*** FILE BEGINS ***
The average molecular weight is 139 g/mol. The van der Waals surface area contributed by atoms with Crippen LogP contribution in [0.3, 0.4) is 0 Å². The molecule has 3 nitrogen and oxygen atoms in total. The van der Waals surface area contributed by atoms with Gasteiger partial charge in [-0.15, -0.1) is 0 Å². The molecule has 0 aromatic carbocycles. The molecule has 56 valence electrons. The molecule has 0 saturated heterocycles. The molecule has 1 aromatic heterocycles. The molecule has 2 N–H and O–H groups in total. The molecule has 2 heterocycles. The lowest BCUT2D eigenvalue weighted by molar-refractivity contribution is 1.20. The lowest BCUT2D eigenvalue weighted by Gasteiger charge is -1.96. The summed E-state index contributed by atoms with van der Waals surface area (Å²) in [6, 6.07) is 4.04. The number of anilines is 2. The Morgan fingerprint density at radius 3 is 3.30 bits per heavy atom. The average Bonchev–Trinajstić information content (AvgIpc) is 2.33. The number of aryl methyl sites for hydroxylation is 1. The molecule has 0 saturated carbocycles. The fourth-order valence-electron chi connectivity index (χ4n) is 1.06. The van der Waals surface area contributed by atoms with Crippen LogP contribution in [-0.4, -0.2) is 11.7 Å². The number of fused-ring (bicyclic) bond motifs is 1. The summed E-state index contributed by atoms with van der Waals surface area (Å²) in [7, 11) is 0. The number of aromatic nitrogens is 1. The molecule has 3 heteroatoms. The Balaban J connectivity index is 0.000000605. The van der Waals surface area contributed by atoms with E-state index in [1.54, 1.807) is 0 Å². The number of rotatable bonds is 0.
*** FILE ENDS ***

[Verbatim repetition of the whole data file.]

The average molecular weight is 139 g/mol. The van der Waals surface area contributed by atoms with Crippen LogP contribution in [0.3, 0.4) is 0 Å². The molecule has 3 nitrogen and oxygen atoms in total. The van der Waals surface area contributed by atoms with Gasteiger partial charge in [-0.15, -0.1) is 0 Å². The molecule has 0 aromatic carbocycles. The molecule has 56 valence electrons. The molecule has 0 saturated heterocycles. The molecule has 1 aromatic heterocycles. The molecule has 2 N–H and O–H groups in total. The molecule has 2 heterocycles. The lowest BCUT2D eigenvalue weighted by molar-refractivity contribution is 1.20. The lowest BCUT2D eigenvalue weighted by Gasteiger charge is -1.96. The summed E-state index contributed by atoms with van der Waals surface area (Å²) in [6, 6.07) is 4.04. The number of anilines is 2. The Morgan fingerprint density at radius 3 is 3.30 bits per heavy atom. The average Bonchev–Trinajstić information content (AvgIpc) is 2.33. The number of aryl methyl sites for hydroxylation is 1. The molecule has 0 saturated carbocycles. The fourth-order valence-electron chi connectivity index (χ4n) is 1.06. The van der Waals surface area contributed by atoms with Crippen LogP contribution in [-0.4, -0.2) is 11.7 Å². The number of fused-ring (bicyclic) bond motifs is 1. The summed E-state index contributed by atoms with van der Waals surface area (Å²) in [7, 11) is 0. The number of aromatic nitrogens is 1. The molecule has 3 heteroatoms. The Balaban J connectivity index is 0.000000605. The van der Waals surface area contributed by atoms with E-state index in [1.54, 1.807) is 0 Å². The number of rotatable bonds is 0.